No, the year was filled to bursting with moments of achievement, connection, love, and joy. All things I forgot to celebrate at the time. All things I forgot to thank for their gifts in the moment.
I published my first poetry book, I started a Patreon to share my fantasy series/passion project Tales from Niveen, I started an original fiction podcast, I started this very newsletter, and that’s just the tangible creative projects I’ve worked on. There are also countless works of art I’ve kept to myself (some on my website now though), and endless trips, hikes, joyrides, late evenings, and moments with my loved ones that brought so much joy.
Many of you have even celebrated these achievements for me this year, but I have to admit, my heart was not in it.
I am always critical of my output, the quality of my work, the reception of my work, and am always looking to correct, fix, and “do more” - the curse of perfectionism.
So every minor celebration was met with an intense game plan for how to do better on the next project or the next phase of a project. Every “wow this is so amazing” was met with an internal, Maybe, but…
I never sat down to just be grateful for the things I did or received.
However, I’ve set out to honor myself and my work in the new year.
Part of my practice of honoring and expressing gratitude has involved celebration dinners and parties in this last week of the year, as well as taking stock of what is and isn’t working in my production schedule and fundamentally slowing down to accommodate. Giving myself the chance to do my many projects with intention, love, and gratitude for how amazing they actually are. This, rather than focusing on all the things I can identify for improvement. Because sometimes, we are just being hard on ourselves. Sometimes, the faults we perceive are nonexistent or invisible to those around us.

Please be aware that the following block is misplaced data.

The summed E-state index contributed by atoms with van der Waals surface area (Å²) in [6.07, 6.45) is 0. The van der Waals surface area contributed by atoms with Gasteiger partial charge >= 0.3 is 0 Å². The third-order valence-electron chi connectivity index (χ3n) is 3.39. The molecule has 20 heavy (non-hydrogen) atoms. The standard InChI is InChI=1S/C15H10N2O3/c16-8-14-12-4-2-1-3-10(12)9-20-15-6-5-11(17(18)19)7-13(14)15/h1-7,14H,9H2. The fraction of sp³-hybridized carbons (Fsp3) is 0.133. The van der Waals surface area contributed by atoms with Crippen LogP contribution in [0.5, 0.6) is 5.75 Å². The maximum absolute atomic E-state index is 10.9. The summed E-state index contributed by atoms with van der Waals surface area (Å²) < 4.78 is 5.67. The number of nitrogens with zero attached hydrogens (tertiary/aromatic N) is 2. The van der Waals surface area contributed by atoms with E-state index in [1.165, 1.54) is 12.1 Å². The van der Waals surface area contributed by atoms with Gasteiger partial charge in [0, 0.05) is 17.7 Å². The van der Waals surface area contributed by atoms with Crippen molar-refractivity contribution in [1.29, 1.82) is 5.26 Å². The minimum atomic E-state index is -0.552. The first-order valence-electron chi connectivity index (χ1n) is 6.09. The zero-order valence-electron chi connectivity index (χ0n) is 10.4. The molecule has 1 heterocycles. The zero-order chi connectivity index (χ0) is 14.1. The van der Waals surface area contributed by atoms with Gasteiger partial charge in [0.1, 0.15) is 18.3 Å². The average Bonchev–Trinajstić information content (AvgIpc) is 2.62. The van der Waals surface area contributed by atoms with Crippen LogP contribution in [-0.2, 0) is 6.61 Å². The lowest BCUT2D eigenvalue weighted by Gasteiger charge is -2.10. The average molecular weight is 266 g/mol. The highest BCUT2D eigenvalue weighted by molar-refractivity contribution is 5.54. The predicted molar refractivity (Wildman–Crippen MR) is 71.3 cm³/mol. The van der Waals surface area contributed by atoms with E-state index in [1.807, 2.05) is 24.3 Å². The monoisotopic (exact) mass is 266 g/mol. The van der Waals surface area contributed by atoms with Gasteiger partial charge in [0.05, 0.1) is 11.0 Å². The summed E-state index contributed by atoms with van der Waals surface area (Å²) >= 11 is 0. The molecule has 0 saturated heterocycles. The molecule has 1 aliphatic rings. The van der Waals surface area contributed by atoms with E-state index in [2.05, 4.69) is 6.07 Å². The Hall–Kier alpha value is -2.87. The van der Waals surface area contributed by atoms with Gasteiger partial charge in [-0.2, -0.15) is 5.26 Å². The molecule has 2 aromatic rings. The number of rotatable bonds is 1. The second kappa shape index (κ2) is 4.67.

All this to say that now is the perfect time to seek rest and reflection and to perhaps not spend too much time finding something to fix, but rather, find something to appreciate. Find something to honor. We can return to our corrections, our hibernation, and our grief momentarily, but this little burst of life that we collectively produce at the beginning of each year is a wonderful time to reconsider our needs and desires while offering gratitude for everything we have already been.
It is so very easy to think ahead on our year with trepidation and a fear that things will be as bad as we thought them the year before. It’s even easier to only think in terms of everything we think we need to do better. Consider instead, perhaps, that there is still something beautiful to be found in whatever balance of light and dark filled your year.
It brought you here, after all.
How boldly could you move through the next year if you allowed yourself to believe that the person you are right now is exactly who you should be? That change will come regardless, so there’s no need to destroy ourselves and rebuild each time we are prompted?
As always, your responses are so welcomed and appreciated.